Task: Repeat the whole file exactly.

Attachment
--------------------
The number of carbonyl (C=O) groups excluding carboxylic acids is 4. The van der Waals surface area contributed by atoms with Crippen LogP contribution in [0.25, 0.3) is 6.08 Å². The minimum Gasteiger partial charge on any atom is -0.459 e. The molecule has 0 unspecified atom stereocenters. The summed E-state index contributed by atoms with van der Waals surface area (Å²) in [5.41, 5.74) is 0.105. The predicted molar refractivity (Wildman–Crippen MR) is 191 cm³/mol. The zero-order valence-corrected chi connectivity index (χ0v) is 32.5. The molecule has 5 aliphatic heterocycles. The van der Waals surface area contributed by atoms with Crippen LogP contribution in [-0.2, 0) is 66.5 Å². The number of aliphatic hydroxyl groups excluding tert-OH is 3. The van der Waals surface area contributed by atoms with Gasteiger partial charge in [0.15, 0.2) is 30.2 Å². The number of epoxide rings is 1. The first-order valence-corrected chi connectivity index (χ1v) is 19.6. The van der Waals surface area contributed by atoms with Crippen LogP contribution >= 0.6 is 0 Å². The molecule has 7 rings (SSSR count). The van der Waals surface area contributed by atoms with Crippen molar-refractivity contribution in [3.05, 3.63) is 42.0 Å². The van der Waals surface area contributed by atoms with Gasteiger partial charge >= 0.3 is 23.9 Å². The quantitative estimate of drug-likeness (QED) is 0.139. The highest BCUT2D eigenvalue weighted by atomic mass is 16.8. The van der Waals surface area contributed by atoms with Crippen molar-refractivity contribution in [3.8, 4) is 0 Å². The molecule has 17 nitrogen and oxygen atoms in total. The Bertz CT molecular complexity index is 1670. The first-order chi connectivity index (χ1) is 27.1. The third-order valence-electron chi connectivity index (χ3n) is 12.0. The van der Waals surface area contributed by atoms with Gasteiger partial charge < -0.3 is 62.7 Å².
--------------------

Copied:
The number of carbonyl (C=O) groups excluding carboxylic acids is 4. The van der Waals surface area contributed by atoms with Crippen LogP contribution in [0.25, 0.3) is 6.08 Å². The minimum Gasteiger partial charge on any atom is -0.459 e. The molecule has 0 unspecified atom stereocenters. The summed E-state index contributed by atoms with van der Waals surface area (Å²) in [5.41, 5.74) is 0.105. The predicted molar refractivity (Wildman–Crippen MR) is 191 cm³/mol. The zero-order valence-corrected chi connectivity index (χ0v) is 32.5. The molecule has 5 aliphatic heterocycles. The van der Waals surface area contributed by atoms with Crippen LogP contribution in [-0.2, 0) is 66.5 Å². The number of aliphatic hydroxyl groups excluding tert-OH is 3. The van der Waals surface area contributed by atoms with Gasteiger partial charge in [0.15, 0.2) is 30.2 Å². The number of epoxide rings is 1. The first-order valence-corrected chi connectivity index (χ1v) is 19.6. The van der Waals surface area contributed by atoms with Crippen LogP contribution >= 0.6 is 0 Å². The molecule has 7 rings (SSSR count). The van der Waals surface area contributed by atoms with Crippen molar-refractivity contribution in [3.05, 3.63) is 42.0 Å². The van der Waals surface area contributed by atoms with Gasteiger partial charge >= 0.3 is 23.9 Å². The quantitative estimate of drug-likeness (QED) is 0.139. The highest BCUT2D eigenvalue weighted by atomic mass is 16.8. The van der Waals surface area contributed by atoms with Crippen molar-refractivity contribution in [3.8, 4) is 0 Å². The molecule has 17 nitrogen and oxygen atoms in total. The Bertz CT molecular complexity index is 1670. The first-order chi connectivity index (χ1) is 27.1. The third-order valence-electron chi connectivity index (χ3n) is 12.0. The van der Waals surface area contributed by atoms with Gasteiger partial charge < -0.3 is 62.7 Å².